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If you’re weighing the pros and cons of a single split vs. multi-split air conditioner, there are several factors you’ll have to consider along with your specific needs. This includes whether you need a dehumidifier vs an air conditioner, or both. The best air conditioner for the job will be the one that meets the conditions of your space without going beyond your budget.
While you’re looking at all your options, consider the benefits of a room air conditioner vs. central air conditioning.
Both single split and multi-split air conditioners consist of an outdoor and an indoor unit working together. This is different than a packaged terminal air conditioner vs a mini-split. Connected by a refrigerant line, the outdoor unit houses the condenser and compressor, while the indoor unit contains the evaporator.
If a space or home can be effectively cooled with a single split unit, it’s a far more economical and practical option than a multi-split unit.
The biggest difference between the two is the number of indoor units connected, but there are significant cost, performance, and efficiency differences as well. You may also be interested in reading about a single-stage air conditioner vs a two-stage unit.
Single split AC units are designed primarily to cool either a single room or multiple rooms ambiently through a single room and thus are made up of only one indoor unit. Multi-split units generally consist of one outdoor unit and multiple indoor units to cool several rooms or spaces directly. Compare this to a VRF vs split unit before making a buying decision.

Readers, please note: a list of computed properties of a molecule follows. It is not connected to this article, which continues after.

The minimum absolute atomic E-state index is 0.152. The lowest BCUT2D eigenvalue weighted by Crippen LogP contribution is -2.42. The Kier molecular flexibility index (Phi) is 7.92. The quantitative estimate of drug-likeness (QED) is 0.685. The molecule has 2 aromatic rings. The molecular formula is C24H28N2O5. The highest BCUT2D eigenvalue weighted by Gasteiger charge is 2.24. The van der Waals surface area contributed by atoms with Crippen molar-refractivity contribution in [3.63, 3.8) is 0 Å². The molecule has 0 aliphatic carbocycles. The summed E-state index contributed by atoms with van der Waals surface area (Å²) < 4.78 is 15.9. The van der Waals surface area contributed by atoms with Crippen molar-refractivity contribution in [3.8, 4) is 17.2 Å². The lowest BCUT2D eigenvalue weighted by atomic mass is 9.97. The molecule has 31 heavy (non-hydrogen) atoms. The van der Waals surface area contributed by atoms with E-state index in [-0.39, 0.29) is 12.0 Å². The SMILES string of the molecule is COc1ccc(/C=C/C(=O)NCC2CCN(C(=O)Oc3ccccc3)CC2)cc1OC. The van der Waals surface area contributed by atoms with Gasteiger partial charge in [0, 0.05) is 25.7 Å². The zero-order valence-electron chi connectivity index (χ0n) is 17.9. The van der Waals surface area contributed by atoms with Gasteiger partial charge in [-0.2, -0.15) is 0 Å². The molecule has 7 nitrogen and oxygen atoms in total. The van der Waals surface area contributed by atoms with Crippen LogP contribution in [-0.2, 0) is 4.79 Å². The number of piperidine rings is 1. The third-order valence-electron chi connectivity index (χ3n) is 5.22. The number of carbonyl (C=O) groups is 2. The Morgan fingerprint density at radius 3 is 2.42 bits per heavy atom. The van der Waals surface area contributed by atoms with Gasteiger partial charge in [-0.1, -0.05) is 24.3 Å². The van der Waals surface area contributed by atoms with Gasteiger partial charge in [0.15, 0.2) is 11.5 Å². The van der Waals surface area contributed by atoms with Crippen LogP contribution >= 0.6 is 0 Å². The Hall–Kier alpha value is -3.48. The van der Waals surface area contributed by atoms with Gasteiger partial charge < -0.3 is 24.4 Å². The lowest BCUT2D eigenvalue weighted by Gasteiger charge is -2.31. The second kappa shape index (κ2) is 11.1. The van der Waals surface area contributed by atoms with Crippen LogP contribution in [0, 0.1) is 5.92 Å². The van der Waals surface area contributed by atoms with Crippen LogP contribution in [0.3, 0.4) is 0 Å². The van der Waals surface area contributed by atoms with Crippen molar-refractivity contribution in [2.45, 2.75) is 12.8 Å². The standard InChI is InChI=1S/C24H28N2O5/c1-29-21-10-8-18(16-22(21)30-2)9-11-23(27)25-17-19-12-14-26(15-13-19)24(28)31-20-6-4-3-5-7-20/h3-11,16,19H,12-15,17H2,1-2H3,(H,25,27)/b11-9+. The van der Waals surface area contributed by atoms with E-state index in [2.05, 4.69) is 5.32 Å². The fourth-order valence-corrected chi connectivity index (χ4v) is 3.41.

Though multi-split units offer versatility and high performance for multiple spaces, they require longer pipe lengths, which puts more stress on the outdoor unit, resulting in significantly decreased efficiency compared to single split units.
Multi-split units have the edge in terms of overall performance and versatility. While single split ACs only have one indoor unit to cool whatever space or spaces they’re connected to, multi-split models use multiple indoor units, allowing them to cool a whole floor effectively off of one outdoor unit without cluttering the appearance of the outside of a home.
Single split units have the edge here. They’re not only less expensive to purchase and install, but they’re more efficient as well, meaning lower energy costs.
The cost/benefit analysis will often be the deciding factor when deciding between the single or multi-split system. If a single split unit will effectively cool a floor, it’s a much more economical choice than a multi-split unit, both upfront and in the long run.
While multi-split units are often the best choice for cooling multiple rooms with different climates, they need to have a sufficient BTU rating for the largest room to cool efficiently without stressing the outdoor unit.
Does shade help an air conditioner?
All air conditioners benefit from being installed in a shady or relatively low-sunlight area, since regular sunlight can overheat a unit, causing it to work harder to cool a space, reducing both its efficiency and lifespan.
Can pollen come through an air conditioner?
Yes. Except for free-standing units that use a water pan to cool instead of processing outside air, air conditioners can put pollen and other contaminants into the indoor air, though this varies from model to model. If your allergies are acting up after installing an air conditioner, the air conditioner may be the culprit.
What size split AC unit do I need?
This totally depends on the size of the room or rooms you’re trying to cool. The BTU rating of an AC unit indicates the room size it’s designed to cool effectively.For a 400 square foot space, for example, you need a unit with a minimum of a 9000 BTU rating; you can use this number as a guide to determine what BTU class you need to look for.
STAT: Central air conditioners lose 20% to 30% of their cooling power via the ducts, whereas ductless systems lose none. (source)